Certain strains of fungi found in moldy fodder can cause serious problems in both horses and handlers, scientists found.
Photo by Alexandra Beckstett, The Horse Managing Editor
Some trees can kill horses, and horses can kill trees; ensure the equine-arbor relationship on your farm is positive.
Photo by Anne M. Eberhardt/The Horse
The rare condition--primary hypothyroidism--in mares could be behind a potentially deadly foal problem called CHDS.
Photo by Photos.com
- BHS: Be Vigilant This Spring for Sycamore Seedlings
- Keep Horses Away From Creeping Indigo
- Jury Awards Millions for Polo Pony Deaths
- Study: Not All Maple Species Contain Hypoglycin A
- Moldy Hay: Bad for Horses, Bad for Humans
- Managing Toxic Trees on Horse Farms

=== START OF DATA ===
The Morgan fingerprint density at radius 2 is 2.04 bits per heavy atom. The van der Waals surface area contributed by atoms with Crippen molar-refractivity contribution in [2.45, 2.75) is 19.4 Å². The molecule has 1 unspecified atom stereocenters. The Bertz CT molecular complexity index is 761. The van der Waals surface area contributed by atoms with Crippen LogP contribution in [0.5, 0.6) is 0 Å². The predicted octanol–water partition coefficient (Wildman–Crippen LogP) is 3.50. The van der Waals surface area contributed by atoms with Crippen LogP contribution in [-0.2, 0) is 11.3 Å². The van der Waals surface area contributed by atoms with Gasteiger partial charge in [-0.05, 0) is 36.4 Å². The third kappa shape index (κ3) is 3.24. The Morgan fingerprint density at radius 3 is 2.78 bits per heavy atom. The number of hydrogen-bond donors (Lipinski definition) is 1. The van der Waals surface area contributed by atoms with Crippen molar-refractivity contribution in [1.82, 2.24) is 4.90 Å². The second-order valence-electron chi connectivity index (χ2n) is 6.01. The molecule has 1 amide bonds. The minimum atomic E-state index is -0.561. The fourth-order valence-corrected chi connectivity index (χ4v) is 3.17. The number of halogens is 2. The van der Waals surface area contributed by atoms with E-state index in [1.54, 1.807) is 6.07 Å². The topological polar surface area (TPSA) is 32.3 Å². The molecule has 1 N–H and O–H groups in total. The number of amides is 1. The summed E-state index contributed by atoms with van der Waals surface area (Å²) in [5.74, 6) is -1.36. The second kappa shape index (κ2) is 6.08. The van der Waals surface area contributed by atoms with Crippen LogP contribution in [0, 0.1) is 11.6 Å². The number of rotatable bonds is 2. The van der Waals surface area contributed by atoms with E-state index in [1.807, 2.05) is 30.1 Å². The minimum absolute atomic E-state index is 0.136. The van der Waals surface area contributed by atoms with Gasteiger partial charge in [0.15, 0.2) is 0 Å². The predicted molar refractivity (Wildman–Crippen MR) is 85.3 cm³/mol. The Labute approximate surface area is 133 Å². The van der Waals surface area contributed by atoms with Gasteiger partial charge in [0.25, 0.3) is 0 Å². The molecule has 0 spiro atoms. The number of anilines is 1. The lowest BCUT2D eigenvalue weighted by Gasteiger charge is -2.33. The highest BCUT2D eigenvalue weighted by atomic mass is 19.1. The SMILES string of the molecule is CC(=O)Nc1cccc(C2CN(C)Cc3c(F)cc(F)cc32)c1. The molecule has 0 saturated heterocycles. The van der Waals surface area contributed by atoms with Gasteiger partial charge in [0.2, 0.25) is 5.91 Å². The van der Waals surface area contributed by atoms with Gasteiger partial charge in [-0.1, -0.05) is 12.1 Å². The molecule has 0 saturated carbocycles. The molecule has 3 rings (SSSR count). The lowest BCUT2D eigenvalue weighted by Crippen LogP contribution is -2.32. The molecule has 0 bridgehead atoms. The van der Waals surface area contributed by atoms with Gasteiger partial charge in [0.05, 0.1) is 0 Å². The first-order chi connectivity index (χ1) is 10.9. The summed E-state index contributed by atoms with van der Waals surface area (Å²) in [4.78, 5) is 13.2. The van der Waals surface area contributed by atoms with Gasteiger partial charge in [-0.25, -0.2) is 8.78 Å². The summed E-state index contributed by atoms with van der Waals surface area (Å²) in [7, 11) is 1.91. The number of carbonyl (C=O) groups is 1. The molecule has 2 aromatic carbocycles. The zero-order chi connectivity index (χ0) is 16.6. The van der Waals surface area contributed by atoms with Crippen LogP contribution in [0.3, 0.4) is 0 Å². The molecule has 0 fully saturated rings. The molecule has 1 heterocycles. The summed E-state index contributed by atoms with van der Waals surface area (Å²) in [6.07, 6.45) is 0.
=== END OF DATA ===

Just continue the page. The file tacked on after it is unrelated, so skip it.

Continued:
- Mare Thyroid Condition Might be Linked to Foal Deaths
- The Equine Liver in Health and Disease
- UK Graduate Student Spotlight: Kelsey Smith
- California Horse Owners Seek Damages From Feed Maker
- Equine Grass Sickness: What You Need to Know
- Spring Grass Safety
- Tying-Up in Horses: Causes and Management
- Building a Horse Property From the Ground Up
- Determining Horses' Body Weight and Ideal Condition
- Genetic Disorders: Breed by Breed
- Feed Tags: Four Components to Evaluate
- Infographic: Feeding Your Horse
- Which Trees are Toxic?
- Infographic: Equine Metabolic Syndrome (EMS)
Farm Call: Your Questions Answered
Q. What is creeping indigo and will it hurt my horse?
I recently learned first-hand about the importance of the horse owner-veterinarian-farrier team when managing some equine health conditions. Have your veterinarian and farrier worked together to solve a horse health problem?